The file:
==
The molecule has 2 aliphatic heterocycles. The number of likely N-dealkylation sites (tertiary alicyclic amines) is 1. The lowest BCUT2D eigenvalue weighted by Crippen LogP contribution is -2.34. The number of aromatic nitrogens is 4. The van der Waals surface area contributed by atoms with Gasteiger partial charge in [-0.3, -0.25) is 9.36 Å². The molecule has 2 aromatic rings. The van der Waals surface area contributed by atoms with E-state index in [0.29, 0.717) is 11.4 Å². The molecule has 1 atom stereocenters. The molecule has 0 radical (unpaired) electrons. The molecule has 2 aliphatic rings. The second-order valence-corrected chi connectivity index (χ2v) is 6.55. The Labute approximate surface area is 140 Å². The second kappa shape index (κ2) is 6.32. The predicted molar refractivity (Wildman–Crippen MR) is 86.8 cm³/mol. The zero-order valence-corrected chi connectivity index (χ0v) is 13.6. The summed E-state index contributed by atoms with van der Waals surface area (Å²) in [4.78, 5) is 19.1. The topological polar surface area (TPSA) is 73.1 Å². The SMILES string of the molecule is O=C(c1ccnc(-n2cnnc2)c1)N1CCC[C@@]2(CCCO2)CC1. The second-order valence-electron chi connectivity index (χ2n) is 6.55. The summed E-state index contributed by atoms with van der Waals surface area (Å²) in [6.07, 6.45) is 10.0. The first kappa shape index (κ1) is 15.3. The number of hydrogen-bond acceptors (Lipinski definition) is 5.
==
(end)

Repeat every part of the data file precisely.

The molecule has 2 aliphatic heterocycles. The number of likely N-dealkylation sites (tertiary alicyclic amines) is 1. The lowest BCUT2D eigenvalue weighted by Crippen LogP contribution is -2.34. The number of aromatic nitrogens is 4. The van der Waals surface area contributed by atoms with Gasteiger partial charge in [-0.3, -0.25) is 9.36 Å². The molecule has 2 aromatic rings. The van der Waals surface area contributed by atoms with E-state index in [0.29, 0.717) is 11.4 Å². The molecule has 1 atom stereocenters. The molecule has 0 radical (unpaired) electrons. The molecule has 2 aliphatic rings. The second-order valence-corrected chi connectivity index (χ2v) is 6.55. The Labute approximate surface area is 140 Å². The second kappa shape index (κ2) is 6.32. The predicted molar refractivity (Wildman–Crippen MR) is 86.8 cm³/mol. The zero-order valence-corrected chi connectivity index (χ0v) is 13.6. The summed E-state index contributed by atoms with van der Waals surface area (Å²) in [4.78, 5) is 19.1. The topological polar surface area (TPSA) is 73.1 Å². The SMILES string of the molecule is O=C(c1ccnc(-n2cnnc2)c1)N1CCC[C@@]2(CCCO2)CC1. The second-order valence-electron chi connectivity index (χ2n) is 6.55. The summed E-state index contributed by atoms with van der Waals surface area (Å²) in [6.07, 6.45) is 10.0. The first kappa shape index (κ1) is 15.3. The number of hydrogen-bond acceptors (Lipinski definition) is 5.